The final clause of the concluding verse can be understood as a gospel promise—even though addressed to the leaders of the Gentiles. It is universally true however, both now and in the future kingdom: all who trust in Christ will be blessed.  


Endnotes

1.  The Eternal Sonship of Christ is a fundamental truth which is revealed in such passages as John 1, Colossians 1, and Hebrews 1. It is of vital importance to hold fast to this truth.

2.  At His baptism and Transfiguration (see Mt. 3 and 17).

3.  “Demand” – JND.

4.  This gathering out of his co-heirs is still continuing and will conclude at the Rapture. .

5.  This means that it will be governed by God’s principles. As a monarchy it will be headed by a king: the Lord Jesus Christ.  

6.  See 1 Corinthians 6:2–3 and Revelation 20:4; these are a few of several passages in the New Testament which reveal this truth. See also Revelation 19 where the “armies in heaven” are described in the same terms as Christ. They had been previously caught up to heaven in the Rapture and now were about to appear with him in glory (Rev. 19:14; cf. Col. 3:4).

7.  “Eschatos” is the Greek word for “last.” Eschatology is the study of “last things”—the end times events of the Bible.

8.  Readers interested in pursuing this should read J. N. Darby’s Synopsis of the Bible Vol. 2 (The Psalms).

9.  Of course the union of Christ and the assembly is not revealed in the Psalm but in the New Testament. The “mystery” of this union was hidden to the Old Testament prophets but revealed in the New (Eph. 3:5–9).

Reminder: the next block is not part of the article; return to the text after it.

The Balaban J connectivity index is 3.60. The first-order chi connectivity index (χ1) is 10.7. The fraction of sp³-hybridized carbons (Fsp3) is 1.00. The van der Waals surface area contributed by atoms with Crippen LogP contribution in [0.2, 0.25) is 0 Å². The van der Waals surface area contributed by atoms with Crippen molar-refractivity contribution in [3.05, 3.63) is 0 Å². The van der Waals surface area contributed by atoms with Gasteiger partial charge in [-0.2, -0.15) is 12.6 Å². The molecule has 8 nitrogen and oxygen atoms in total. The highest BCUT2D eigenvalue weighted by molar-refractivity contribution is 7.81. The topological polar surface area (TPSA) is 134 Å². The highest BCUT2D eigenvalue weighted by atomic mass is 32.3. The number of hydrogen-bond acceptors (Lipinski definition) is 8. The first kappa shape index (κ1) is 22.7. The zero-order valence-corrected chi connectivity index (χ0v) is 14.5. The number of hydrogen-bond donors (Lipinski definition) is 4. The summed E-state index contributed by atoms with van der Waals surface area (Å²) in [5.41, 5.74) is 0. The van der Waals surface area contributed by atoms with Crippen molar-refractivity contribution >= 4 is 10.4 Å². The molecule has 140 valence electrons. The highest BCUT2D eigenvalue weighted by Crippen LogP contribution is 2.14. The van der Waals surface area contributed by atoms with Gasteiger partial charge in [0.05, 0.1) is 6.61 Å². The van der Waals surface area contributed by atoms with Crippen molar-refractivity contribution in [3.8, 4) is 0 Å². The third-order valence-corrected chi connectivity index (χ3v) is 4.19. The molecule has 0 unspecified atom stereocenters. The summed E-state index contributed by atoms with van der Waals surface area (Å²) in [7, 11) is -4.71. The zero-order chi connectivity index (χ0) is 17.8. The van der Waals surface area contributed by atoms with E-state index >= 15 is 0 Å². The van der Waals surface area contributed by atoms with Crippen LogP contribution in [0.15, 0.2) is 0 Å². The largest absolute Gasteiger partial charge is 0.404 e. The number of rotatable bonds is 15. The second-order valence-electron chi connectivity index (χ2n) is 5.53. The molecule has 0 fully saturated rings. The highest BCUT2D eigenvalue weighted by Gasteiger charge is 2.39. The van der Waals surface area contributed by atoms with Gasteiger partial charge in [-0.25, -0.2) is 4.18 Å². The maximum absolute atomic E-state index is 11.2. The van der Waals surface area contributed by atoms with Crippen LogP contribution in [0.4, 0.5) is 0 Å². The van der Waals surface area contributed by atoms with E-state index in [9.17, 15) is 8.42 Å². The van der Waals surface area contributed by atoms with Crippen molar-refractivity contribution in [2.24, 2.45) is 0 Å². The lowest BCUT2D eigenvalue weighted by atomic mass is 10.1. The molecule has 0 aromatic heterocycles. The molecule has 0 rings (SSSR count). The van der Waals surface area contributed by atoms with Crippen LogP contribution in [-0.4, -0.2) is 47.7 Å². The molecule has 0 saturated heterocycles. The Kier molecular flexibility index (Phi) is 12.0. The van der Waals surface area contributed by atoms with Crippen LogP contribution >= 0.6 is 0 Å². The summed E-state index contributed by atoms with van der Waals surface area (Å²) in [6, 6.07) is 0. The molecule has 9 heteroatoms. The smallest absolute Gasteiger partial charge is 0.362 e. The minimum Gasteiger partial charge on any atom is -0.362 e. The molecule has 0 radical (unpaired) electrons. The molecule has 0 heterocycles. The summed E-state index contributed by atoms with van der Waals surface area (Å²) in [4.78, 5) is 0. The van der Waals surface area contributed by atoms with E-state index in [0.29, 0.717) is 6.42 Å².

10.  The dating is difficult because the Psalm is anonymous. Conservative scholars say it is probably pre-exilic and written in 1044 on the occasion of Nathan’s promise to David of the messianic kingdom (1 Chr. 17:27). Some modern scholars claim it is post-exilic. We can be certain it was written at least five centuries before Christ.

11.  Some have stated that there is a fulfillment of this when Paul stood before earthly kings like Agrippa and Caesar (Acts 26:19–32). And the prophet Isaiah declares that the kings of the nations “shall consider” Him (Isa. 52:15). But the preaching to kings and rulers in our present dispensation is for the salvation of their souls and not for the ordering of their kingdoms and nations. They will be brought into alignment with Messiah at His appearing in the age to come.  

By Brian Reynolds